The Hebrew Bible displays a complicated attitude toward cities. Much of the story tells of a rural, agrarian society, yet those stories were written by people living in urban environments. Moreover, cities frequently appear in a negative light; the Hebrew slaves in the book of Exodus were forced to build cities, and the book of Samuel’s critique of monarchy assumes an urban setting that supports that monarchy. At the same, time Ezra-Nehemiah makes restoration of Jerusalem and its wall a holy priority, and Genesis 1–11 (and subsequent references to the primeval narrative) show a much more layered view of the dangers and opportunities of the urban context. As the world’s population continues to move into cities and we debate the impact on human life and the natural environment, it becomes increasingly important to know how the biblical writers understood the ways in which urban life enhances and disrupts human thriving. In this book, McEntire offers a comprehensive and hopeful understanding of the Bible and the city.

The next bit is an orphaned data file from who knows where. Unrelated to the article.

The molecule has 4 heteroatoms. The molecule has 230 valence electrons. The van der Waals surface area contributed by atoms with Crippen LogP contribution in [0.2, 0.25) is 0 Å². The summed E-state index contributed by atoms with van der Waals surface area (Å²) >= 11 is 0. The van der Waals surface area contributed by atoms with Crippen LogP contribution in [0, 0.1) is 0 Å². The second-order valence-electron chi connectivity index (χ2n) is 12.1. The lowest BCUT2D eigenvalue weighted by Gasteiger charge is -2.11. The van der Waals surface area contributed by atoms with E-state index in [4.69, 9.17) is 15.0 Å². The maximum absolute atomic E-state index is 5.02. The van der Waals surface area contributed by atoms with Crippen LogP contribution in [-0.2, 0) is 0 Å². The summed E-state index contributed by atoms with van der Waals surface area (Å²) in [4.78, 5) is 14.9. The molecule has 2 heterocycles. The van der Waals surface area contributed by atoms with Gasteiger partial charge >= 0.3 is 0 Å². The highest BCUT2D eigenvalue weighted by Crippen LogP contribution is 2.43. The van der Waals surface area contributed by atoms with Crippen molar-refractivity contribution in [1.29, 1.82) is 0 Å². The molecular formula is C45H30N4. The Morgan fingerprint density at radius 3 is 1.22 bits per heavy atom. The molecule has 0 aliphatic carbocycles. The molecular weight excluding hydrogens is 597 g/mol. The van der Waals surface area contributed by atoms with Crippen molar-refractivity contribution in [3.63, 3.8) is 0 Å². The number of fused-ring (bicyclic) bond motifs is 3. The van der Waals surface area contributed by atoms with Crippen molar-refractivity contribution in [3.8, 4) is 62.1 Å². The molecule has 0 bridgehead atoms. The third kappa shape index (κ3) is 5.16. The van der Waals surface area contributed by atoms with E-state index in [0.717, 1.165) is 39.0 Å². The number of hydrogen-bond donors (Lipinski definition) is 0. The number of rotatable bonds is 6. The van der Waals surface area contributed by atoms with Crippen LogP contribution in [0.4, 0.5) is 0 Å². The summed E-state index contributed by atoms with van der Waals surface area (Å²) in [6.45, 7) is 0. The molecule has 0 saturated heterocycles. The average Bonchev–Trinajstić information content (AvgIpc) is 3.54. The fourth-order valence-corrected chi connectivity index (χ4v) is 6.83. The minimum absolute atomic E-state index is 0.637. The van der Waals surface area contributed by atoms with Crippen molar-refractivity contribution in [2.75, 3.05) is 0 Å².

is Professor of Biblical Studies at Belmont University in Nashville. He is the author of several important books on the Hebrew Bible, including Portraits of a Mature God: Choices in Old Testament Theologyand A Chorus of Prophetic Voices: Introducing the Prophetic Literature of Ancient Israel.